First, California Democrats are breathing a huge sigh of relief, they avoided being "locked out" of the infamous "jungle primary--" top-two primaries, going through to the November ballot in the seven Republican seats they targeted.  David Wasserman noted that " several districts, they didn't avert catastrophe by much (; June 8, 2018; date accessed June 13, 2018)."  Meanwhile, New Jersey Democrats had an easier time with their races, " recruits comfortably won their primaries in two key GOP-held open seats (Ibid)."  Now that all the ballots have been (mostly) counted and Democrats are pleased with the results.  A win is a win and the Democrats will take it.

David Wasserman observes, "The DCCC deserves credit for the strategic investment they made to prevent nightmare 'shut out' scenario, particularly in Orange County."  In the 39th congressional district, Navy veteran/philanthropist Gil Cisneros benefited from DCCC help, advancing five points.  Over in the CD 48th minor GOP candidate John Gabbard got a small boost (3.5 percent) and may have help stave off two Republicans.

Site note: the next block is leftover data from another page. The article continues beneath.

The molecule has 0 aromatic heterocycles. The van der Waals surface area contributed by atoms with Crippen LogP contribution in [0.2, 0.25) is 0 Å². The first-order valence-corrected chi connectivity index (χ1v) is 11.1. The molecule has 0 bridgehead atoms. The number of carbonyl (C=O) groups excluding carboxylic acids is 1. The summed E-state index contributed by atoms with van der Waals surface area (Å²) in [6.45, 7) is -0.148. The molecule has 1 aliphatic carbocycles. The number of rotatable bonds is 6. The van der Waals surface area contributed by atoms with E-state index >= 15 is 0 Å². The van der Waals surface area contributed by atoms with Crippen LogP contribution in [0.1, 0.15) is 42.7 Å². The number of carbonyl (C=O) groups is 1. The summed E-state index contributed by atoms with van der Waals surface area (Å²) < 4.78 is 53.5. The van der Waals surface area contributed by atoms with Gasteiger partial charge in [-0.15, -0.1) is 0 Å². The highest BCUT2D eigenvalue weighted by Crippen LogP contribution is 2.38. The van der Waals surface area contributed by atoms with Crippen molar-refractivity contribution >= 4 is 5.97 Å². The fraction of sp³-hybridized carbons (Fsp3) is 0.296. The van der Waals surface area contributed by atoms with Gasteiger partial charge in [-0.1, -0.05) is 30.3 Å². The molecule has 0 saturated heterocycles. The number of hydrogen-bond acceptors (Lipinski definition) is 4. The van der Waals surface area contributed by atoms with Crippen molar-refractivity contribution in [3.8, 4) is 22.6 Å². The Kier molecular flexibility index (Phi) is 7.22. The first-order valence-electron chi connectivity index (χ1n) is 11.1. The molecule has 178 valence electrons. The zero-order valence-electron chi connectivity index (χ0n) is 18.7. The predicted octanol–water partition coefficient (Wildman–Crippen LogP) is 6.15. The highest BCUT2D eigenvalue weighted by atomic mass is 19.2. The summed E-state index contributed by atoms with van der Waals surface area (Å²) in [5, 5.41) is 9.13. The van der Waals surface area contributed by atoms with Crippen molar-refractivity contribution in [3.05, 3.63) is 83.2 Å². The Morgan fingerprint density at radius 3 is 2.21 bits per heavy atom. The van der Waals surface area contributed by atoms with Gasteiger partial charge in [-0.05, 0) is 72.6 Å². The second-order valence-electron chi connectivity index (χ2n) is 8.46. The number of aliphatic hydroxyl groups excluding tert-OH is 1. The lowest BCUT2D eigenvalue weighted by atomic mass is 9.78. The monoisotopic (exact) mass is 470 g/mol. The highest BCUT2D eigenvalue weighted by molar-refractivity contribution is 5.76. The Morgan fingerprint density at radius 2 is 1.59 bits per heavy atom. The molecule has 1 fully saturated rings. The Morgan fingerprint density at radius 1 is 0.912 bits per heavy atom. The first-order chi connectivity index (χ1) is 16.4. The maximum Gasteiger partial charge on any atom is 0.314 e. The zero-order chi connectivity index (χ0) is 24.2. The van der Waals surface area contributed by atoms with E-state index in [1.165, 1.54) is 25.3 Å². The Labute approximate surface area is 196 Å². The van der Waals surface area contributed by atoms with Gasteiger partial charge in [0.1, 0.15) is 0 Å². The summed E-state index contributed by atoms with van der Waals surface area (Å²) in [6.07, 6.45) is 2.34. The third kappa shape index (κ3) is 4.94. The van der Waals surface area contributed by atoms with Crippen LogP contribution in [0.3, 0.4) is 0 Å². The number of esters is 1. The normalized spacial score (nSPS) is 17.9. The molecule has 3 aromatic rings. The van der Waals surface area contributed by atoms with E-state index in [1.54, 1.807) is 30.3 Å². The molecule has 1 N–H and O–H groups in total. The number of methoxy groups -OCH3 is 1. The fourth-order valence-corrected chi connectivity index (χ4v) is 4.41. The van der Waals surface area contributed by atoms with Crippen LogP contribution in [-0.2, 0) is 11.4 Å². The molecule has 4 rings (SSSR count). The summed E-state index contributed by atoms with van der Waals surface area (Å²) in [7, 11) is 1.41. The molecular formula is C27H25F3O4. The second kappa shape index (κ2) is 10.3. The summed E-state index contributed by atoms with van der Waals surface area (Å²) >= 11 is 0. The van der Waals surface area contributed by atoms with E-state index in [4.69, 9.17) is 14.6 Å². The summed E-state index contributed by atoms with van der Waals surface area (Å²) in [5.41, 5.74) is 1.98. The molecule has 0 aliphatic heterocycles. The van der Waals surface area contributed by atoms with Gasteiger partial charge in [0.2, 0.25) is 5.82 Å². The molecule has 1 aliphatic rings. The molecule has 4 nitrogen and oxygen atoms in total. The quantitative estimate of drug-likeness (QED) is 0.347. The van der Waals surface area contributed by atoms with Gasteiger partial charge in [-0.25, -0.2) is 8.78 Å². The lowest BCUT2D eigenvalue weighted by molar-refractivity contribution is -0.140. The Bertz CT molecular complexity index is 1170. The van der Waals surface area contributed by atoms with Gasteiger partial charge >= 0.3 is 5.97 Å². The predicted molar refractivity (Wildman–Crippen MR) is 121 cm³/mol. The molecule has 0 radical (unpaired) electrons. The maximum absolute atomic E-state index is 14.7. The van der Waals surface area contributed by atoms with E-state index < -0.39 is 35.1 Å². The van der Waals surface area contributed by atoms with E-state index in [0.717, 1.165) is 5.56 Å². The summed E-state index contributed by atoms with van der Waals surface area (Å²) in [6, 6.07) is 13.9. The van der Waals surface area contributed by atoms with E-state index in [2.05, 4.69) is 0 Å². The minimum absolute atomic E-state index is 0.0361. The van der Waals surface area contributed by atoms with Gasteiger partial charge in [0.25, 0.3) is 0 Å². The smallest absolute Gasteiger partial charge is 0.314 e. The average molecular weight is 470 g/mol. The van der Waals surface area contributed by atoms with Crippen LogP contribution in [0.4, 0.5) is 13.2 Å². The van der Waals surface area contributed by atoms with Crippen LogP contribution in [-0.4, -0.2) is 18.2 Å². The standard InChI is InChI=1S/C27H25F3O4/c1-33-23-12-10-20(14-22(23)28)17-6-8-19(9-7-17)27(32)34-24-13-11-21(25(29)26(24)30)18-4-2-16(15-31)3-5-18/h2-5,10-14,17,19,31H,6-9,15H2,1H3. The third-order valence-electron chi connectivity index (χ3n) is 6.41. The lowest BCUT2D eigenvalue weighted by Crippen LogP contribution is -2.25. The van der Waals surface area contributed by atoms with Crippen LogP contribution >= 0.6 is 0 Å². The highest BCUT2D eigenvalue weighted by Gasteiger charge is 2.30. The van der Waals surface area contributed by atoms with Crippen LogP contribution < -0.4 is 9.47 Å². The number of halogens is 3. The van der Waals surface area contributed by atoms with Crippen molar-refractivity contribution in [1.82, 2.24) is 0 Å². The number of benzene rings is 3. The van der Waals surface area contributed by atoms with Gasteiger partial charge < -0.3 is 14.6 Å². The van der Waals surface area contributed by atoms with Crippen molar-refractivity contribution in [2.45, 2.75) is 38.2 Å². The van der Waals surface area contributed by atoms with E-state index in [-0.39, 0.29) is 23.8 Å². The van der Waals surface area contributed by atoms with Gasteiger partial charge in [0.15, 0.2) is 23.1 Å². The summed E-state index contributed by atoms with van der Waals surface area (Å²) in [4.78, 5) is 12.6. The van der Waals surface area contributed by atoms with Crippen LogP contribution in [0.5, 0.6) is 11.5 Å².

Down San Diego way, the 49th congressional district vacated by Rep. Darrell Issa (R) is being contested by environmental attorney Mike Levin and state Board of Equalization Chair Diane Harkey.  Ms. Harkey was propelled into the top spot thanks to the DCCC's relentless attacks on state Assemblyperson Rocky Chavez.  The two will face each other in November.

Republicans had some good moment.  First and foremost, the California governor's race will be between current Lieutenant Governor Gavin Newsom (D) and Republican lawyer John Cox.  Mr. Cox is endorsed by the president and Mr. Trump promised to campaign for Mr. Cox in California.  Oh this should be good.  The upside is that had Republicans been shut out of the top state races, GOP voter turnout would have been depressed.  The successful recall of state Democratic Senator Josh Newman illustrates just how important the gas tax is going into the fall campaign.

David Wasserman reports, "Republicans got the female candidates they waned in both vulnerable open seat: Harkey in the San Diego 49th CD and Assemblywoman Young Kim in the open Orange County 39th CD."  In some of the districts, the Republicans got the Democratic candidates they wanted (really): "...consumer advocate Katie Porter narrowly advanced in the 45th CD, potentiallthrowing GOP Rep. Mimi Walters a lifeline."